Kenya’s national director calls for end to silence on violence against children
National Director of Scripture Union Kenya, Nancy Kahuthia, has called for action to stop violence against children, which has seen an increase following the recent pandemic lockdowns.
Speaking on national television, Nancy headed up a discussion on how government and faith organisations could take steps to tackle the problem, with statistics showing that one in every two children in Kenya experience violence against them.
Talking on the programme Nancy said, “It’s important that we have this conversation, because when we think about the numbers it’s really very worrying… we are talking about 10 million kids who are violated. We have a problem on our hands and it is completely unacceptable. We need to bring these conversations to the fore because many people are not aware of these statistics.”
Nancy said people were afraid to speak out, even when they knew a child was being harmed. She said, “In faith circles we talk about sins of commission and sins of omission and both are just as bad. Only two out of five who experienced sexual or physical violence told someone about it.”
“This is part of what we need to deal with. There is secrecy around issues of abuse. Even when we talk about one out of two children experiencing violence, I think that is only what is reported. I believe the figures are a lot higher.”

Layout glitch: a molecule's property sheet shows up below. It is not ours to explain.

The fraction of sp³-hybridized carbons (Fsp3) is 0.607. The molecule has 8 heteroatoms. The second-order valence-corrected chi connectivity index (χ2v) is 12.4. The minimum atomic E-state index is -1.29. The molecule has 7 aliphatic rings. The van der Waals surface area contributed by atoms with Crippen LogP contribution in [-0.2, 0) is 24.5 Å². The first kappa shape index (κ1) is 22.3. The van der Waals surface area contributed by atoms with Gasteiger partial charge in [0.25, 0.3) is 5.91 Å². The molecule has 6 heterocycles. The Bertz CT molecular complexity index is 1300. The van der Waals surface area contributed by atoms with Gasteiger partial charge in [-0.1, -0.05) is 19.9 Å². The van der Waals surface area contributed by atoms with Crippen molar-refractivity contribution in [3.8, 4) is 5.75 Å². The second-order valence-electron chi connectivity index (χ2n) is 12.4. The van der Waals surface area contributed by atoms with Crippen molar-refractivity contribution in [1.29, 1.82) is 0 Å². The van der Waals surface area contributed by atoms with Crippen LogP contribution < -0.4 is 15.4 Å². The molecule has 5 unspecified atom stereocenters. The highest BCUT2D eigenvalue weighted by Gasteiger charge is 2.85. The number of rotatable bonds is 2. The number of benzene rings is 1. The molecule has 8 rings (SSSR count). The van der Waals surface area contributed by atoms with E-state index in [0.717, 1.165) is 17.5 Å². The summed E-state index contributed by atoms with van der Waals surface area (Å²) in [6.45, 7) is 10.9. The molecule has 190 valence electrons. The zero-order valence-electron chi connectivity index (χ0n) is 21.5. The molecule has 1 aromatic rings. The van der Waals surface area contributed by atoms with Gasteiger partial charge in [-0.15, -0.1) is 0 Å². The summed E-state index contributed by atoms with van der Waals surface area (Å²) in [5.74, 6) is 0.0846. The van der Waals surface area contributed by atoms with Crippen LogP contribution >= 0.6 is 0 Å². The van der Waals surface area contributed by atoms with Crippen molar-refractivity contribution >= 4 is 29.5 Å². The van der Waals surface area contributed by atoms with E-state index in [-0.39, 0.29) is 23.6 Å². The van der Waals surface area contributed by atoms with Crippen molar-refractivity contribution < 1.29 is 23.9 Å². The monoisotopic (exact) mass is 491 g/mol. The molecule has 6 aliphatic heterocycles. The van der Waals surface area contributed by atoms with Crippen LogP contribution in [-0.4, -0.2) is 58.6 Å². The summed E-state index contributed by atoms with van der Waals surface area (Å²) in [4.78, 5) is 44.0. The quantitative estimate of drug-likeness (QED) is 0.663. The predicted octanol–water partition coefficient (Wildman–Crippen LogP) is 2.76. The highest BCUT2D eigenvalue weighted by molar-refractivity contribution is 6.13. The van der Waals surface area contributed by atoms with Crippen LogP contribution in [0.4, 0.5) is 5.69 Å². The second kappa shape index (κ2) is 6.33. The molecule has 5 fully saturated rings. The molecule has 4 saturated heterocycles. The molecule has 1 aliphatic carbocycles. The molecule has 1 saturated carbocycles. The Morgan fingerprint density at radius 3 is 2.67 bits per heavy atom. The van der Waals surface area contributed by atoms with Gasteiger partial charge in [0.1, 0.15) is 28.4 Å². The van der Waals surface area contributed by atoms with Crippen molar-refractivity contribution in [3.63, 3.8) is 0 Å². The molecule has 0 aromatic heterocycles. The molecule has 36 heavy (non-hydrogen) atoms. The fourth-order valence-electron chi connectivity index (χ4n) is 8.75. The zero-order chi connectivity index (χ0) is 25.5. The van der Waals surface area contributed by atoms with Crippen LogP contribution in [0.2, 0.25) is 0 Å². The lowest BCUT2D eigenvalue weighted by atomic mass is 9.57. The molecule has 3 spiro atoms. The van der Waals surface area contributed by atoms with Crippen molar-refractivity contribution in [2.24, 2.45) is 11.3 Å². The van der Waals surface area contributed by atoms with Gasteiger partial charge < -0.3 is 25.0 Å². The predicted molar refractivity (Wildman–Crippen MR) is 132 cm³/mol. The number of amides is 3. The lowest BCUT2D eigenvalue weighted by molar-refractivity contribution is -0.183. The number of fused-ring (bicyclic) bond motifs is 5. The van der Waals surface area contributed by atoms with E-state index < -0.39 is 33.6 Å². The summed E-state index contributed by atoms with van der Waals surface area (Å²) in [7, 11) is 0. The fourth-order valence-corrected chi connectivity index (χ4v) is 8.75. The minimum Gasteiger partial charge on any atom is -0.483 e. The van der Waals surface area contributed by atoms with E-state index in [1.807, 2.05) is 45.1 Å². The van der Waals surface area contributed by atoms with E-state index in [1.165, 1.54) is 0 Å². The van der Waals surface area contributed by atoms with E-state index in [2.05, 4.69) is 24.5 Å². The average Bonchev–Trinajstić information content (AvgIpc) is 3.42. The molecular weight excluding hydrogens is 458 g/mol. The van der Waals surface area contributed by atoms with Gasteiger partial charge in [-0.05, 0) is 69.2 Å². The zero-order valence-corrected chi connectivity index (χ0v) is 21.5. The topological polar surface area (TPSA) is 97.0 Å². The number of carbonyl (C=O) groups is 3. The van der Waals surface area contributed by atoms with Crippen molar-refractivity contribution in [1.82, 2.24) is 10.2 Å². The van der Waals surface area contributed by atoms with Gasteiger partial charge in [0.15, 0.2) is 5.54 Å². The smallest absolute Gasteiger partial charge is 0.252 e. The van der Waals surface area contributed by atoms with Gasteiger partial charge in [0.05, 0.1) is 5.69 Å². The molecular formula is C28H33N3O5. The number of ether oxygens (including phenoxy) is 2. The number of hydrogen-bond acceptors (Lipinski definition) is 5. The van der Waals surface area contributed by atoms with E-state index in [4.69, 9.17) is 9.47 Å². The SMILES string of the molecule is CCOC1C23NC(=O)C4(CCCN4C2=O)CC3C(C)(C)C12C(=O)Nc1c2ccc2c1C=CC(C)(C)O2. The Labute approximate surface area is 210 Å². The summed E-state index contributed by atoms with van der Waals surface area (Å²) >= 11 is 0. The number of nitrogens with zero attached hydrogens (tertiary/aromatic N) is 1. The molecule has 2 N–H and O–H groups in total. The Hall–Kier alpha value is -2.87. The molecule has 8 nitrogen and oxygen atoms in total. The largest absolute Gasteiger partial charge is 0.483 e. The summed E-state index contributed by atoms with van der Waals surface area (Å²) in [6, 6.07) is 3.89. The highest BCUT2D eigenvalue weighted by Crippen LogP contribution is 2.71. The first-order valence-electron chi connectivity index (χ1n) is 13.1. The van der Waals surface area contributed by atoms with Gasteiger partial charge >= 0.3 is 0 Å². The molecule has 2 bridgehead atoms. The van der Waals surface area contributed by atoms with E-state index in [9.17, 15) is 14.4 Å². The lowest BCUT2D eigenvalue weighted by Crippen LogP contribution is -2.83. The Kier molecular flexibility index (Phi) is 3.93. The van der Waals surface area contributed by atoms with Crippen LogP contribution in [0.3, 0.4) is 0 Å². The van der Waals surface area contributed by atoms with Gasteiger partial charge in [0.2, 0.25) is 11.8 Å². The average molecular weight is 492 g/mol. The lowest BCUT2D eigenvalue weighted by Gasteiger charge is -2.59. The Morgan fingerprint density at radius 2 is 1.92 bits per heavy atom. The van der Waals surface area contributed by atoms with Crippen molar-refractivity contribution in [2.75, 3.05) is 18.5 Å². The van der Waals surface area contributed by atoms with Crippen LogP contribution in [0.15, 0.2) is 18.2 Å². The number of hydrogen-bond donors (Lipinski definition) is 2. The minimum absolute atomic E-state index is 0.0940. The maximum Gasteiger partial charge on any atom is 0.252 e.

Nancy said statistics showed that, particularly during the Covid season, most of the perpetrators of violence were family members or people who were known to the person who was violated.
She said, “So we have this secrecy of silence, and it’s no wonder the problem has escalated. This is what we need to tackle – we need to break the conspiracy of silence. The more we keep quiet the more cases will increase.”
“What Covid has done is to accelerate an already existing problem. When parents and children are locked down in one place there is constrained movement, that is bound to bring a lot of idleness and a lot of mischief.”
She said learning life skills about how to communicate with one another when under pressure was one of the ways to help and that faith based organisations have a key roll to play. She encouraged Kenyans to download the new National prevention and response plan against violence to children. Nancy said there were also examples of good stories, such as Scripture Union Kenya’s programme on mental health and wellness.
“What we are saying is that we all need to be involved. This is a battle that we must win, we don’t have an option about it. Violence begets violence, so what kind of future do we want for our children? We need to design strategies today that will give us the future that we want for our children – a safe future, a bright future, a hopeful future.”